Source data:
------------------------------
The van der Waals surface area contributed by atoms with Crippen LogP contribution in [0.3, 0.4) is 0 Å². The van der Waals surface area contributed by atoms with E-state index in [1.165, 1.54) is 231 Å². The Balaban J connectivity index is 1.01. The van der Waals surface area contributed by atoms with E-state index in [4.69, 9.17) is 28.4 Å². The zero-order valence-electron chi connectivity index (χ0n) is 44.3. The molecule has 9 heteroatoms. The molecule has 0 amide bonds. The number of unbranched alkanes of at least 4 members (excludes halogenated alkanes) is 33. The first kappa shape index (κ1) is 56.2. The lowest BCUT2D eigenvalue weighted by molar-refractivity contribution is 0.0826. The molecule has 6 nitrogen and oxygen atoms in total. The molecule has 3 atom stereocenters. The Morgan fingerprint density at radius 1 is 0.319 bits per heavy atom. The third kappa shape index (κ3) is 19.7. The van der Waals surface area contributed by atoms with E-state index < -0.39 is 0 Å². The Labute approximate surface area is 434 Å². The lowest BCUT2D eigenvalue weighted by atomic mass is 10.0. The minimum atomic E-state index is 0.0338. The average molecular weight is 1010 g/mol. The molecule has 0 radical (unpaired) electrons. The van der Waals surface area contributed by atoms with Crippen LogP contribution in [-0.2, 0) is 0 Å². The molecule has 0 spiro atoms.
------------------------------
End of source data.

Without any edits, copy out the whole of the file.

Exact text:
The van der Waals surface area contributed by atoms with Crippen LogP contribution in [0.3, 0.4) is 0 Å². The van der Waals surface area contributed by atoms with E-state index in [1.165, 1.54) is 231 Å². The Balaban J connectivity index is 1.01. The van der Waals surface area contributed by atoms with E-state index in [4.69, 9.17) is 28.4 Å². The zero-order valence-electron chi connectivity index (χ0n) is 44.3. The molecule has 9 heteroatoms. The molecule has 0 amide bonds. The number of unbranched alkanes of at least 4 members (excludes halogenated alkanes) is 33. The first kappa shape index (κ1) is 56.2. The lowest BCUT2D eigenvalue weighted by molar-refractivity contribution is 0.0826. The molecule has 6 nitrogen and oxygen atoms in total. The molecule has 3 atom stereocenters. The Morgan fingerprint density at radius 1 is 0.319 bits per heavy atom. The third kappa shape index (κ3) is 19.7. The van der Waals surface area contributed by atoms with E-state index < -0.39 is 0 Å². The Labute approximate surface area is 434 Å². The lowest BCUT2D eigenvalue weighted by atomic mass is 10.0. The minimum atomic E-state index is 0.0338. The average molecular weight is 1010 g/mol. The molecule has 0 radical (unpaired) electrons. The van der Waals surface area contributed by atoms with Crippen LogP contribution in [-0.2, 0) is 0 Å². The molecule has 0 spiro atoms.